[UPDATE below with Mencken link.]
There are two very common arguments that people in the comments bring up every week. So I thought I would try to deal with them here “in the spotlight.”
First:: People often ask some variant of, “Much of your evidence, Murphy, for Christianity is actually consistent with other world religions. So how come you think they’re all wrong, but you happened to get the one that’s juuuuust right?”
But this isn’t my view. I am not familiar with the specifics of Hinduism, Buddhism, Mormonism, Islam, etc., to say whether they are literally incompatible with my beliefs. I know a lot of my fellow evangelical Christians are quite strident in their denunciation of Mormonism and Islam, but as I say, I personally haven’t researched those systems carefully enough, to be able to definitively say, “OK yeah, I think those people are flat-out wrong.”
The most obvious example of what I mean is Judaism. Obviously I look to the Hebrew scriptures as part of my own religious heritage, so I certainly don’t think faithful Jews today are “wrong.” Rather, I think they are missing the unbelievably important fact that Jesus is the Messiah of whom their ancient prophets foretold.
It’s a similar thing with a lot of the wise sayings and precepts we can find in Eastern religions, or even Native American traditions for that matter. If there is a God, it would make sense that every culture going back through human history grappled with His existence in ways that were not identical but yet were similar in many respects.
I have given my reasons in plenty of posts before, about why I think the specific claims about the divinity of Jesus are true. What I’m addressing here, is the widespread belief by agnostics that the existence of non-Christian religions is somehow evidence that there’s not really a God after all. I find that a strange argument.
Second: One of my main arguments for thinking Jesus existed, prophesied His own death, and then came back to life, is that (I claim) some of His followers were willing to die for claiming this happened. Here’s the crucial part of that claim: These people would have known firsthand whether He really came back or not. That is what makes these people’s deaths so categorically more significant than, say, me being willing to “die for Jesus.” I actually don’t have firsthand knowledge. However, someone claiming to have seen Jesus Himself would know if he were lying about it or not.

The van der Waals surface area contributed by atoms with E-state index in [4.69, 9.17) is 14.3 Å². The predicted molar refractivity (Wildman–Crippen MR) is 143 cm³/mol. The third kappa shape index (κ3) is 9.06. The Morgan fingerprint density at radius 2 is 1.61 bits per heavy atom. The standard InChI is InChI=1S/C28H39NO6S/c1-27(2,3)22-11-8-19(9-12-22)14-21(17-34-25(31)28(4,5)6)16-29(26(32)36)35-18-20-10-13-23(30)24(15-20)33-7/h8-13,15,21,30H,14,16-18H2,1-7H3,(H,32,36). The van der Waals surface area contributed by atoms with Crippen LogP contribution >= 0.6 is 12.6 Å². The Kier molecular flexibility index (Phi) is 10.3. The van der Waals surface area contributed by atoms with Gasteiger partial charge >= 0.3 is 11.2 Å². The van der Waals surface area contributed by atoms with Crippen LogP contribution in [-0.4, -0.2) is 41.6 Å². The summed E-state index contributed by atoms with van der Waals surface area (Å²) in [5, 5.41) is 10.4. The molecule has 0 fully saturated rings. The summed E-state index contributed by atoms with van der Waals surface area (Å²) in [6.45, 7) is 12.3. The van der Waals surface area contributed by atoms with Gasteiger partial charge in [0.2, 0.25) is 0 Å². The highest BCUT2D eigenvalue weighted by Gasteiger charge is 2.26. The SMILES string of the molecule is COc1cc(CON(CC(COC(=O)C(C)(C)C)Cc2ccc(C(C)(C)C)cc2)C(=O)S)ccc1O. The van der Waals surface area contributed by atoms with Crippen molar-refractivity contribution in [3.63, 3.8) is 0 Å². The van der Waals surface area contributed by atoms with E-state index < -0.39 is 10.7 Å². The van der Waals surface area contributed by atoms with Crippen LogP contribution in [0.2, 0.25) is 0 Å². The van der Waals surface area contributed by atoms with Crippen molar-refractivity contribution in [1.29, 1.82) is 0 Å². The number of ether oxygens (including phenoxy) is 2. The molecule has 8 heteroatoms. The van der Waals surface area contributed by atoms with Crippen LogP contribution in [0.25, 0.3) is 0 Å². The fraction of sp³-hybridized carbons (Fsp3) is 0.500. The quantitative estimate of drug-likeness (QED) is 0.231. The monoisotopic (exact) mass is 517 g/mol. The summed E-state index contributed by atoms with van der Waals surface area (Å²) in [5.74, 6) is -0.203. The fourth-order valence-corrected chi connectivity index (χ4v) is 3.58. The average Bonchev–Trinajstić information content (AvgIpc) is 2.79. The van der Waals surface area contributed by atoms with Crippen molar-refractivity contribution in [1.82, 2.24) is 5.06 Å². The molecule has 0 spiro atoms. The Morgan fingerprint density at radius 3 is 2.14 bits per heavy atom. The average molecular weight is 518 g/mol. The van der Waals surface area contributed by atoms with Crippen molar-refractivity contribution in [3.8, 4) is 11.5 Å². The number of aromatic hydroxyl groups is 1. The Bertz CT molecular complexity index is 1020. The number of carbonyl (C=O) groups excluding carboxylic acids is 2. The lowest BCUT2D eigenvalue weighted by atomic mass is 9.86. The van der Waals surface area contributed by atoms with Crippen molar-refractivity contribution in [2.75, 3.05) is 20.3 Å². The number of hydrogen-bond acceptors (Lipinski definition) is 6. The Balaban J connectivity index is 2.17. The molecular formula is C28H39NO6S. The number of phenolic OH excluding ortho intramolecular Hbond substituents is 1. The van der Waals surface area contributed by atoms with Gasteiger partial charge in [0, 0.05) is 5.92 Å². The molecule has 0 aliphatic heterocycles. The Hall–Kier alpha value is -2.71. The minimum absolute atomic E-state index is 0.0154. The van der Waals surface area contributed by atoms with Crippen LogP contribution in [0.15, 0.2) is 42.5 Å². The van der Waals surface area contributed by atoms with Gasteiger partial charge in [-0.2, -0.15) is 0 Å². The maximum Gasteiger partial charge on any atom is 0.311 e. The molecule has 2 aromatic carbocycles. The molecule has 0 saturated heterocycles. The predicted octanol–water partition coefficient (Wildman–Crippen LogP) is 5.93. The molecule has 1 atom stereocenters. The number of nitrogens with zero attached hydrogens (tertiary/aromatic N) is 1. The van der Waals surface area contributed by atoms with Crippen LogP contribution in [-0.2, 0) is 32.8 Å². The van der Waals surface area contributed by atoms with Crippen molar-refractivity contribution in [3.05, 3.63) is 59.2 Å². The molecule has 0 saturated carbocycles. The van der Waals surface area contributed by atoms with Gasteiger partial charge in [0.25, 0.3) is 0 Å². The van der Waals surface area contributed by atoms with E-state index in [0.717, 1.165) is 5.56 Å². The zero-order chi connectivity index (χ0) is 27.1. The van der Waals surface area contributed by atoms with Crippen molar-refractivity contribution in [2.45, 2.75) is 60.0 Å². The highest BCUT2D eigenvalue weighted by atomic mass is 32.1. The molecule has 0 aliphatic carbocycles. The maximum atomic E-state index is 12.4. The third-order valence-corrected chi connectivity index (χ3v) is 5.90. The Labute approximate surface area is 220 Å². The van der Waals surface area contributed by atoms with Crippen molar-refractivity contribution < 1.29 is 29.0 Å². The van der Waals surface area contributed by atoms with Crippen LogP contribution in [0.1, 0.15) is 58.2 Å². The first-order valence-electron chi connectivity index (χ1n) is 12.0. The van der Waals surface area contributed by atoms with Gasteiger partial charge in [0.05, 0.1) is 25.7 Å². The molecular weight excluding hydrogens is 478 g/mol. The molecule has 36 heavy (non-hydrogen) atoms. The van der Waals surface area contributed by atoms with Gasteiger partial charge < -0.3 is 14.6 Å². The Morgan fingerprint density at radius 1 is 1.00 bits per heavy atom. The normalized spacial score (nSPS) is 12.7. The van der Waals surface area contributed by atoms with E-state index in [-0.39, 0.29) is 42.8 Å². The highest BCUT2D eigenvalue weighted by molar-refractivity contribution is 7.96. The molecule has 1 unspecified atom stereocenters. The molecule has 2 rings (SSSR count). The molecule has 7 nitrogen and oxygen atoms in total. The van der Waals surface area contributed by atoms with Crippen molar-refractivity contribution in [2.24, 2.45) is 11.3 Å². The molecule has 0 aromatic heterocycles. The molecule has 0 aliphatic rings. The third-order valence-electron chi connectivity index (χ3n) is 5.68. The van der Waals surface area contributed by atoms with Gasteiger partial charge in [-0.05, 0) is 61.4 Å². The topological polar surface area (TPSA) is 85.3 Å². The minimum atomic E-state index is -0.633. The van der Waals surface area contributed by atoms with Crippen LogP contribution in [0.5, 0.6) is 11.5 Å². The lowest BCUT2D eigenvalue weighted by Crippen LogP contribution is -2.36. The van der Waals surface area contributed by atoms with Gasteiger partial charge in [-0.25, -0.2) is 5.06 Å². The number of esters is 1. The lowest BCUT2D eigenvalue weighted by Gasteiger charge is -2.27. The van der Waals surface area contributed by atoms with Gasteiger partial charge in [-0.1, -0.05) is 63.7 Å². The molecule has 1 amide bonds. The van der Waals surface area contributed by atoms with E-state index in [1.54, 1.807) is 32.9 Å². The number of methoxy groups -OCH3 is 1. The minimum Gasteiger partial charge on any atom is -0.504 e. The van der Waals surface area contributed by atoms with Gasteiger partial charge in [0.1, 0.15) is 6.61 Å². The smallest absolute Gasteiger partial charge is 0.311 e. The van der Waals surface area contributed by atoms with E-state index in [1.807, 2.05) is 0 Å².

Now I suppose you could come up with convoluted chains where some of the apostles claimed to have seen Him firsthand (even though they really didn’t), and then others lied about claiming to have seen Him just to try to spread the word, but only because these latter ones thought the first guys were telling them truth. So if that’s the kind of objection you want to raise, OK fair enough. But some people are saying things in the comments like, “Well gee whiz Bob, some Muslims died last week for Allah. I guess you think Mohammed must have been telling the truth, right?” And that’s not at all what I’m saying.
Last point on this: The first person who made me think the best hypothesis was that this guy Jesus actually came back from the dead was…H.L. Mencken. I was a hardcore atheist at the time, reading Mencken’s Treatise on the Gods for pleasure. And I thought Mencken conceded way too much to this ridiculous fairy tale, but anyway there it was: The skeptic Mencken didn’t believe in the divinity of Jesus, but nonetheless he thought the most sensible explanation for the unbelievable success of the gospel was that this teacher Jesus got lucky and predicted his own “resurrection.”
(It’s been a while since I’ve looked at Mencken’s exact description, but I think I’m accurately paraphrasing his position.)
UPDATE: At this link you can start reading Mencken’s discussion from page 222 about the Resurrection. Unfortunately it gets cut off right at the crucial part, where Mencken says, “The indisputable thing…” Earlier Mencken says something like, “Unless the whole New Testament is to be disregarded as moonshine…” and then says it must be the several people witnessed Jesus after his alleged death. However, in context it’s not obvious that Mencken is saying the NT is NOT pure moonshine.
Be that as it may, I know that when I read this part of his book as an atheist, I took Mencken to be saying that he thought it was pretty incontrovertible that there had been a guy Jesus, that he had been publicly nailed to a cross in front of his followers, and that afterwards some of his followers spoke to him. I admit you can’t conclude that from the link above, because the preview doesn’t contain the exact right page.
Also, let me admit that at this site, there is a Mencken quote from later in his career where he seems to say quite definitively that no scientific person can believe in the Resurrection.